his ownership of the property, and the vac. 110. The appellant filed an inventory of
lidity of the transfer as made. Where the her estate in October, 1898, shortly after ber conveyance is by writing, and especially decease, in which the Wall street property
where the law requires it to be by writing, it was appraised at a sum reached by deducting must be proved by the production of the from its value that of a life estate in Samuel original writing. When the writing has been A. Stevens. So far as appears, up to that
lost, its existence and contents may be provdate no action for equitable relief against ed by relevant, secondary evidence. As own. her father's claim to such an estate in the
ership draws after it possession, and posseswhole of the property had ever been in sion, especially of personal property, is often stituted by her, or by her heirs or repre a badge of ownership, possession may become sentatives; nor had any such action been a relevant fact in proving the existence and instituted when the court of probate, more contents of such writing. It may be that all than three years afterwards, passed the de evidence of a conveyance, primary or secondcree appealed from. She had had a full op ary, is wanting, and the possessor holds propportunity, after coming of age, to elect erty without a conveyance from any one. whether to claim title to the premises under For some cases of this kind the law pro. her mother, by proper proceedings in the set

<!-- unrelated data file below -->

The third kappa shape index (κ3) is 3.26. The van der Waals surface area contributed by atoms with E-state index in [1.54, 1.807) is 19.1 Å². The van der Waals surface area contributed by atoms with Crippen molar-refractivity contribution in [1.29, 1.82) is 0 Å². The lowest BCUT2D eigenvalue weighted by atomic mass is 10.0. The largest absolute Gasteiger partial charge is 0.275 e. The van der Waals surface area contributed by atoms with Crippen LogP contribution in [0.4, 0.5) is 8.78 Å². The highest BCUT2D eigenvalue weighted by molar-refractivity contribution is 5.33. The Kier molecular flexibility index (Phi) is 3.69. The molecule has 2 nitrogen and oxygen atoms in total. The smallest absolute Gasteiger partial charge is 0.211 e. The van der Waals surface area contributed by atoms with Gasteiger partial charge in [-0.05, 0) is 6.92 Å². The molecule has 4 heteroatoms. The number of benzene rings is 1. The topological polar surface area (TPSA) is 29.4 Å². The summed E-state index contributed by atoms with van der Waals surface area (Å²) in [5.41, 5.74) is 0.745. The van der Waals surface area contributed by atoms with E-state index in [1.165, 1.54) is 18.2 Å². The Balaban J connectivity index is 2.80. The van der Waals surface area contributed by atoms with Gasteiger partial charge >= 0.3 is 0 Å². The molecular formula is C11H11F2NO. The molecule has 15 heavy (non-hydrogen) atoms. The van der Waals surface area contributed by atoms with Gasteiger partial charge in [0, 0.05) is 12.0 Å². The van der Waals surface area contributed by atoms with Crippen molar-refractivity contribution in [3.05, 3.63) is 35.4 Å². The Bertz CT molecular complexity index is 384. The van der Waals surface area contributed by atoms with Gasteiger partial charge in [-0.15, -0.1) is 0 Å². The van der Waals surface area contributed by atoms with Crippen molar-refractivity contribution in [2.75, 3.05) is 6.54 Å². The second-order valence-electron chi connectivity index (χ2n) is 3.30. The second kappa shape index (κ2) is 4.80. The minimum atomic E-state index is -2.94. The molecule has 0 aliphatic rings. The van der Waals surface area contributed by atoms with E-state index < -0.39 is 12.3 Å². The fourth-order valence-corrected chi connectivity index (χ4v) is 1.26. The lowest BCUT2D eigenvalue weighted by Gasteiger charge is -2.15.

vides other modes of acquiring property, viz., tlement of her mother's estate, or under her possession and user which is not by virtue grandfather, by the distribution of 1886. In of another's right from time immemorial, or the inventory of her mother's estate, which such possession for a fixed period unbroken had been filed in the court of probate in and unchallenged. The latter mode of ac1881, there was no mention of any rever quisition is confined mainly to land; the for. sionary interest in two-fifths of the Wall mer mainly to intangible rights in property, street property. Mabel I. Stevens in 1894 generally described as easements. Property could have had it inventoried. She took no in these rights may be acquired by prescripsteps in that direction. She manifested her tion as well as by grant. The property is election to abide by the distribution of her
deemed to originate in a grant By its very
nature it is created as property through the proved such possession for 14 years only, his assent, voluntary or compelled, of the owner ownership is not established; and, as bear. of the tangible thing it burdens. Ownership ing on the second defense, that, if the eviof the easement is acquired through a valid dence admitted as relevant to the fact of a grant, whether recent or ancient; but such deed made 10 years before by A. to B. grantownership may be acquired through posses ing the right of way satisfies the jury that sion for time immemorial as truly and as ful such a grant was made, B. has established ly as by a valid grant. This mode of ac